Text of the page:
Blade Leading Edge Erosion


Wind turbine blade leading edge erosion (LEE) is a challenge faced by the wind energy industry. Energy Technology Centre offers a unique testing facility for blade leading edge erosion research programmes. Working collaboratively or with individual clients, Energy Technology Centre supports its partners with bespoke research, development and testing programmes to examine aspects of LEE, to meet client requirements.

Leading Edge Erosion Rig


Energy Technology Centre is working with a range of stakeholders on a number of research, development and testing projects to:

  • Develop advanced modelling techniques for rain erosion

  • Undertake feasibility studies into new erosion measurement methods for the laboratory environment

  • Develop erosion sensor technology

  • Appraise erosion test techniques

  • Assess LEE protection products

Test Facility

The whirling arm rain erosion test rig was developed in-house to deliver industry-leading accuracy, control and repeatability in the test environment.

The ETC rain erosion test facility has recently been upgraded to improve its operating envelope and is now capable of striking test samples with water droplets at up to 150 m/s with water droplets between 1.8 mm and 2.5 mm in diameter, in controllable increments of 0.1 mm.

The test rig is highly characterised with data for droplet sizing, droplet rates, strike rates and strike locations on the test sample, making the test rig ideally suited to cutting-edge research where high levels of control and repeatability are essential.

Case Study

Energy Technology Centre worked with NPL to develop the first real-time contactless measurement technique for wind turbine blade erosion testing.

Erosion laser setup


Assessing the materials under test currently involves stopping at discrete time intervals for visual inspection and making mass loss measurements. While these methods are current state-of-the-art, they have several limitations:

  • The erosion test has to be stopped at discrete time intervals to remove the sample, weigh it and photograph it

  • Stopping the tests at discrete time intervals offers poor resolution of the rate of erosion, especially if the rate is non-linear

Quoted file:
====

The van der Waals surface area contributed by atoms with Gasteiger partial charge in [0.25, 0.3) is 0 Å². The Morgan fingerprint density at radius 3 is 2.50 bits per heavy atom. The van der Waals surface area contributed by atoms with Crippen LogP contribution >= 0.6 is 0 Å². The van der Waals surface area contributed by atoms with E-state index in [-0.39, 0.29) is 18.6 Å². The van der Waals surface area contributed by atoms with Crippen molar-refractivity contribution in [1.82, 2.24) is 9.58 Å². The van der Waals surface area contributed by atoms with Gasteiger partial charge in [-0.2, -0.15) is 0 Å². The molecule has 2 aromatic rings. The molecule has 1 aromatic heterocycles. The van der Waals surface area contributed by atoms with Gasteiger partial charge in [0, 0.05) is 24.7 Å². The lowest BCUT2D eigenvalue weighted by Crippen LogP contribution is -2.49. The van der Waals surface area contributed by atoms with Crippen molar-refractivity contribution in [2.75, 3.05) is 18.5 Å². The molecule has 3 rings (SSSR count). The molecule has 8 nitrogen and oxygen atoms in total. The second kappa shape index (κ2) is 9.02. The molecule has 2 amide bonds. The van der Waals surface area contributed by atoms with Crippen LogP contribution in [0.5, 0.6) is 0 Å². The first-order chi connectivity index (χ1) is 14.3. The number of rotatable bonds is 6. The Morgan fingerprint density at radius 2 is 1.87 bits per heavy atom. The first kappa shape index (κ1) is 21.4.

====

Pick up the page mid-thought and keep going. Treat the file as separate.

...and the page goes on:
• The method is very time consuming and labour intensive

  • The visual inspection only provides a qualitative assessment of the erosion and it is difficult to assign a quantitative value by this method

  • The measurement of change in mass only provides an overall assessment of the erosion but erosion can be highly concentrated in one area or spread across the sample

ETC wanted to improve its testing beyond the current state-of-the-art, by developing a system that could monitor erosion throughout testing, and make assessments based on more reliable indicators. This was no small challenge, since it required detecting micrometre level changes in blades moving at up to 150 m/s.


NPL saw potential in a technique it had developed for evaluating high temperature particle erosion monitoring in power stations. This used optical measurement methods to measure material loss by volume as the material was being bombarded by particles.

NPL made small modifications to the measurement technique to adapt it to wind turbine blade measurements. This was combined with a high speed camera, and software was created to interrogate the vast amounts of data generated by the camera images.

The instrument was tested in ETC’s rig using blade sections with well understood introduced defects. The technology was shown to measure the known defects correctly, down to a few micrometres. This successfully demonstrated the possibility of making measurements of the size and shape of damage caused by erosion during testing.

The initial feasibility study proved the concept, but more work is needed to adapt measurements for the range of turbine blade surface shapes and finishes. ETC is now looking for partners and funders to take this project forward.